Born in Kinshasa, Democratic Republic of the Congo, Faty Sy Savanet and her family emigrated to Paris when she was eight. In her early twenties, a mutual friend connected Savanet with Robert Wyatt collaborator Bertrand Burgalat, whose label, Tricatel has been referenced as a major influence of the likes of Air and Daft Punk.

Burgalat encouraged and enabled many of Savanet’s formative musical experiments, including a short-lived voodoo ‘n’ roll band. Interestingly, Savanet’s latest project TSHEGUE, which derives its name from her childhood nickname, a Congolese slang term for the boys who gather on Kinshasa’s streets, can trace its origins to when she met her bandmate, French-Cuban producer Nicolas ‘Dakou’ Dacunha.

Their debut EP, 2017’s Survivor thematically explored the challenges faced by the African Diaspora paired with Dacunha’s forward-hthinking, hypnotic, club-banging productions which features elements of Afropunk, garage rock and electro-clash. Survivor EP was championed by the likes of Mura Masa and Noisey, which led to a growing international profile. And adding to a growing profile, the video for “Munapoto,” which was shot on the Ivory Coast received a UK Music Video Award nomination alongside videos for tUnE-YaRdS and Chaka Khan.

“The Wheel,” the first bit of new material from the duo since the release of Survivor EP, and I’m certain that it’ll further cement TSHEGUE’s growing reputation for crafting swaggering, forward-thinking, genre and style-blurring bangers. Centered around a wildly exuberant, hypnotic and percussive production featuring ricocheting industrial clang and clatter, stuttering, tweeter and woofer rocking beats, explosive blasts of bass synth paired with Savanet’s commanding flow, the song bears a resemblance to JOVM mainstays Kokoko! as it sounds as though it comes from a sweaty, post-apocalyptic future where the club and the ghetto are one and the same — but delivered with a decidedly punk aggressiveness.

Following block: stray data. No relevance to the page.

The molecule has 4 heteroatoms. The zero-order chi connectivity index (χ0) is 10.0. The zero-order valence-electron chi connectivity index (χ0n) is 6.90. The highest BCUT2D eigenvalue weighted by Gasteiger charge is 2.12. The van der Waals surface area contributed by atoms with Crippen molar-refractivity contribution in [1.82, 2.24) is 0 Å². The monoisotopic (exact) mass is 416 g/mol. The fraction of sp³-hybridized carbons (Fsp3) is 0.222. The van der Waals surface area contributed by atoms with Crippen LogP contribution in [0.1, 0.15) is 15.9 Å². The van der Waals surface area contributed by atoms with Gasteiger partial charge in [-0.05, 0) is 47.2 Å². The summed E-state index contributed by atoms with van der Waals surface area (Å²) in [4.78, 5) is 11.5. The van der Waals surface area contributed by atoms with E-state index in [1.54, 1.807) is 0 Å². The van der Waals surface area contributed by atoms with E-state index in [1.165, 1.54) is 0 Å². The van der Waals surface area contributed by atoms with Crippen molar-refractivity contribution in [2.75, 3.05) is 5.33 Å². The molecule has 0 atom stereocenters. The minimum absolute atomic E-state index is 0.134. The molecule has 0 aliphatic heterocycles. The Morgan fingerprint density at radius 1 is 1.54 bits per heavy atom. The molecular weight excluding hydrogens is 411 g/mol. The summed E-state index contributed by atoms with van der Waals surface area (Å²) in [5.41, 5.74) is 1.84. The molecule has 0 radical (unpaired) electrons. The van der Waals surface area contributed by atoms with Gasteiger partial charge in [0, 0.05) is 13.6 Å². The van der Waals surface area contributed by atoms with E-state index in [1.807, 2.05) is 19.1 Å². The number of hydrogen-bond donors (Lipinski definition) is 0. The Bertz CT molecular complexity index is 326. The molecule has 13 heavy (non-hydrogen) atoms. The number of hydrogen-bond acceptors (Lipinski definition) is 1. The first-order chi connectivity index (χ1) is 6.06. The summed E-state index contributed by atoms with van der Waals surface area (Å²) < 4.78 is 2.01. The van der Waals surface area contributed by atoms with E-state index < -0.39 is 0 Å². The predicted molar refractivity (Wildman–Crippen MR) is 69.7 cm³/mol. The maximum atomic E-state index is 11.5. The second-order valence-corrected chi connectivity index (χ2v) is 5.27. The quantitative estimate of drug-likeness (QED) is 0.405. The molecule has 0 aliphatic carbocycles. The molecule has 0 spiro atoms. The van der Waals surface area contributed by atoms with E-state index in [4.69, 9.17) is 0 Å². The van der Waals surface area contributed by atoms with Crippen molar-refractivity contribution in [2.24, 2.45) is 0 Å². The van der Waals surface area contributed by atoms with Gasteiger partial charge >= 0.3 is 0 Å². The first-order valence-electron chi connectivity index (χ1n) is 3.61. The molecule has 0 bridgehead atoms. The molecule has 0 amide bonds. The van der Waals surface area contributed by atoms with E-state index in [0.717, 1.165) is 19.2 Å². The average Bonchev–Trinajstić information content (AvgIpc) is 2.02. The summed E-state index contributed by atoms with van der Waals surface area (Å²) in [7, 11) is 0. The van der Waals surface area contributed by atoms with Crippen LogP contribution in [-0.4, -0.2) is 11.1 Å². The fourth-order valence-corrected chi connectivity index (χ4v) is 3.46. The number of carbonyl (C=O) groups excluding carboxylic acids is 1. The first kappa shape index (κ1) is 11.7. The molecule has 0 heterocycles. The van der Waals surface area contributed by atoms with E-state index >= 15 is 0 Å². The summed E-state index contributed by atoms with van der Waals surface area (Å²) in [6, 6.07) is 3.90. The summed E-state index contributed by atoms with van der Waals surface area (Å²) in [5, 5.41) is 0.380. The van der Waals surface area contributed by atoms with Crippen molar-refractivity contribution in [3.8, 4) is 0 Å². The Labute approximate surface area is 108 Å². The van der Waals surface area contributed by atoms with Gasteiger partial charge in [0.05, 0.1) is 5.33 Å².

Directed by Renaud Barret, who was also behind the Africa Express documentary featured Damon Albarn, Peter Hook and Tony Allen, the recently released video for “The Wheel” was filmed in a gorgeously cinematic black and white amidst the chaotic traffic of Savanet’s hometown, follows members of the local, mixed-gender, teenaged skating club, Club Etoile Rollers hitching rides on the backs of speeding busses, cars, motorbikes through the heaving megalopolis’ crowded streets. Speaking about the video Barret says ““An ordinary day in Kinshasa. I’m in a taxi on Lumumba Boulevard, when suddenly I’m in the middle of this gang of kids slaloming between cars. We exchange thumbs up, signs of complicity, rolling side by side for a moment. One of them spots my camera, and comes closer to shout ‘Hey sir! Do you wanna shoot something crazy?’ I couldn’t refuse. This is the magic of a limitless city where each and every day brings incredible spontaneous possibilities. Now as I watch the beaming faces of these kids, thrown at full speed on their crumbling rollers, almost out of control, intoxicated by danger and only protected by their faith in good luck; I can only see a metaphor for the Congo’s situation. But also a middle finger to a society trying to maintain an illusion that everything should be controlled, supervised. These free riders remind us that life must be lived in the present.”

The duo has begun to make a name for themselves with commanding live performances, including sets at Lowlands and The Great Escape Festivals and from what I understand the act will be announcing a series of headlining UK live shows to coincide with the release of more new material.